Hillside development approval on Big Island hits wall of dissent
By Timothy Hurley
Advertiser Staff Writer
A decision by the state Department of Land and Natural Resources to allow home construction on the lower slopes of a hill in North Kona identified as an ancient Hawaiian burial site likely will end up in court.
Moses Haia, an attorney with the Native Hawaiian Legal Corp., vowed yesterday to fight the action that allows the construction of a block wall around Pu'u Ohau at the 120-foot elevation, thus giving the developer of the luxury Hokuli'a subdivision the go-ahead to subdivide and develop five multimillion-dollar hillside lots.
Haia said the decision by land board Chairman Peter Young to allow the required wall construction at the 120-foot level rather than at the base of the hill will expose numerous burials to possible destruction and desecration.
The decision also violates DLNR's written agreement with the Protect Keopuka 'Ohana to follow what the Hawai'i Island Burial Council recommended in 1999, Haia said.
The hill lies in the center of the massive Hokuli'a development in Kealakekua, which has been the site of multiple disturbances of Hawaiian burials, as well as destruction of sections of the ancient Ala Loa trail and two violations of the federal Clean Water Act.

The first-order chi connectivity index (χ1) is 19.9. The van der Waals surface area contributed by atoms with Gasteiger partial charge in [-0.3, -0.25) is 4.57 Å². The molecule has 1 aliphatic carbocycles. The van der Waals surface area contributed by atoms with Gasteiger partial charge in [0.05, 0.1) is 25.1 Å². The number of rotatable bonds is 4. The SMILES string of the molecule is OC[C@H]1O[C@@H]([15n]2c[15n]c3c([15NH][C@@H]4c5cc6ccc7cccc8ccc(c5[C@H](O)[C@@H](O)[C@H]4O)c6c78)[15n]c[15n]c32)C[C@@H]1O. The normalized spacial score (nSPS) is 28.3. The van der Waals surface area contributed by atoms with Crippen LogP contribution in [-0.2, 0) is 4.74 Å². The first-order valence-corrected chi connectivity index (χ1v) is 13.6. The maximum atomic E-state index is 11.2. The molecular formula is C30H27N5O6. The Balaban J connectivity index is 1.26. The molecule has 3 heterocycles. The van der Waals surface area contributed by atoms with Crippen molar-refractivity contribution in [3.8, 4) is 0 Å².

The Protect Keopuka 'Ohana and a handful of individual plaintiffs, represented by the Native Hawaiian Legal Corp. and Kona attorney Robert Kim, sued developer 1250 Oceanside Partners for these numerous alleged violations of law in December 2000.
The current controversy revolves around a 1999 determination by the Hawai'i Island Burial Council that a 6-foot wall be built around the base of Pu'u Ohau. The whole hill was determined to be a burial site by the council and was to be protected, but the definition of the base has been in dispute.
Young could not be reached yesterday, but in a Jan. 28 letter to the developer, Young said his decision to permit the wall to be built at the 120-foot level was partially based on the desires of a family identified as the most direct descendent to the burials on the hill.
Haia said the burial council has recognized a different family that of Jim Medeiros as the senior line of descendants. Medeiros, president of the Protect Keopuka 'Ohana, has always lobbied for the wall at the base of the hill.
In his letter, Young also noted that the lower slopes were used for "general habitation purposes" and were not reserved for burials "or other ritual uses that might be considered exclusionary.''
Native Hawaiian Legal Corp. attorney Alan Murakami said such areas often were used for burials.